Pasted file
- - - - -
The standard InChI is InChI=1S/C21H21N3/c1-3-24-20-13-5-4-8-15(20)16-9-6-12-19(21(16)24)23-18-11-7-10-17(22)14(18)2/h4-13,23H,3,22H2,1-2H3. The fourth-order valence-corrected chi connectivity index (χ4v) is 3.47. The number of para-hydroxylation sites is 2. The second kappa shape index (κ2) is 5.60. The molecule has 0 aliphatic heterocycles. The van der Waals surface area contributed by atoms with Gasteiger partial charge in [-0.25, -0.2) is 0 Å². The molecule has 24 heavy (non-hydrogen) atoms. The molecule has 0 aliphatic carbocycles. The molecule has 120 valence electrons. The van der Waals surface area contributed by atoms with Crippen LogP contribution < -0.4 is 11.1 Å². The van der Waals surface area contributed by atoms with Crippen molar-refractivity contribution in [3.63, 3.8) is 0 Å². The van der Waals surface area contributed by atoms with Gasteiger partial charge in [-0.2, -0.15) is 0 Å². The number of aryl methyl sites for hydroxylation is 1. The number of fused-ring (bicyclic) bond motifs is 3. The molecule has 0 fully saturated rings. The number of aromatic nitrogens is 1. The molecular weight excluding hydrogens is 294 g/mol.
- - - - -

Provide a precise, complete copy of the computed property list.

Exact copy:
The standard InChI is InChI=1S/C21H21N3/c1-3-24-20-13-5-4-8-15(20)16-9-6-12-19(21(16)24)23-18-11-7-10-17(22)14(18)2/h4-13,23H,3,22H2,1-2H3. The fourth-order valence-corrected chi connectivity index (χ4v) is 3.47. The number of para-hydroxylation sites is 2. The second kappa shape index (κ2) is 5.60. The molecule has 0 aliphatic heterocycles. The van der Waals surface area contributed by atoms with Gasteiger partial charge in [-0.25, -0.2) is 0 Å². The molecule has 24 heavy (non-hydrogen) atoms. The molecule has 0 aliphatic carbocycles. The molecule has 120 valence electrons. The van der Waals surface area contributed by atoms with Crippen LogP contribution < -0.4 is 11.1 Å². The van der Waals surface area contributed by atoms with Crippen molar-refractivity contribution in [3.63, 3.8) is 0 Å². The van der Waals surface area contributed by atoms with Gasteiger partial charge in [-0.2, -0.15) is 0 Å². The number of aryl methyl sites for hydroxylation is 1. The number of fused-ring (bicyclic) bond motifs is 3. The molecule has 0 fully saturated rings. The number of aromatic nitrogens is 1. The molecular weight excluding hydrogens is 294 g/mol.